The winning portrait in that competition is bad. What bugs me is that the first thing we all notice isn't the portrait itself or the skill or style of the photographer but the choice of the jurors. To me they hijacked a photography competition by choosing an odd winner not to honour the photographer but to draw attention to themselves and their strange choice: ME! ME! ME! Bugs me.

Sally said...

"So how is that man any different from the building..."

Really? You can't see a difference between Ernest Hemingway and that building?

I don't see that portrait of Hemingway as blank and emotionless at all. And with any portrait, if you don't know who the man is...then it's just a man. But there's a HUGE difference between a man and a building.

chronotopist said...

Thank you for starting this conversation... It's a topic that has been on my mind for some time. It's not enough to have a human being in an interesting photo to call it a portrait.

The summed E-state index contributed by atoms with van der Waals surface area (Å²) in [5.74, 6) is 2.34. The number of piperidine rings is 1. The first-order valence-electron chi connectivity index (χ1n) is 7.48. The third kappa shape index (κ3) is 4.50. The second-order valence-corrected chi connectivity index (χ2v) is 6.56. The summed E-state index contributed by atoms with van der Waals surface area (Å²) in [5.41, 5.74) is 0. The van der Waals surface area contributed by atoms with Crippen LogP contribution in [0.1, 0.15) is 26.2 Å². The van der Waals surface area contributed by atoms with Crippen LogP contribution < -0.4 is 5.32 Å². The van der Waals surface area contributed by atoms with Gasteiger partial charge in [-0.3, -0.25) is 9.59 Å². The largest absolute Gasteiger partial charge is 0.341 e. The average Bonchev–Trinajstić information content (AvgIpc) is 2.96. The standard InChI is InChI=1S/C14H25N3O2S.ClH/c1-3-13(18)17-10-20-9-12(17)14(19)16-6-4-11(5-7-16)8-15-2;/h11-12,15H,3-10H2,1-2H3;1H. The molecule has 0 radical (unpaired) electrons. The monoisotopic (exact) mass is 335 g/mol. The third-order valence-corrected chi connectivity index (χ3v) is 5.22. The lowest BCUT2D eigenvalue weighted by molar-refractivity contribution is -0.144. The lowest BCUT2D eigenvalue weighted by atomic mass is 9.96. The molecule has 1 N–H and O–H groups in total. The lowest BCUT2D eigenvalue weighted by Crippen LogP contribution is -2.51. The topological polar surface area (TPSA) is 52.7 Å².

Indeed, I do detect a tense ambiguity in Hemingway's eyes in that portrait: a question, worry, something that characterizes him as a person. The photo definitely is about the "who" of the person.

As about the winning photo of this contest... Even if it is an appropriation, it's not an appropriation of a portrait. Advertising photography is not a representation of a specific person. It's the representation of a brand, a product, an experience. It's an interesting photo, but not a portrait. Not about knowing someone.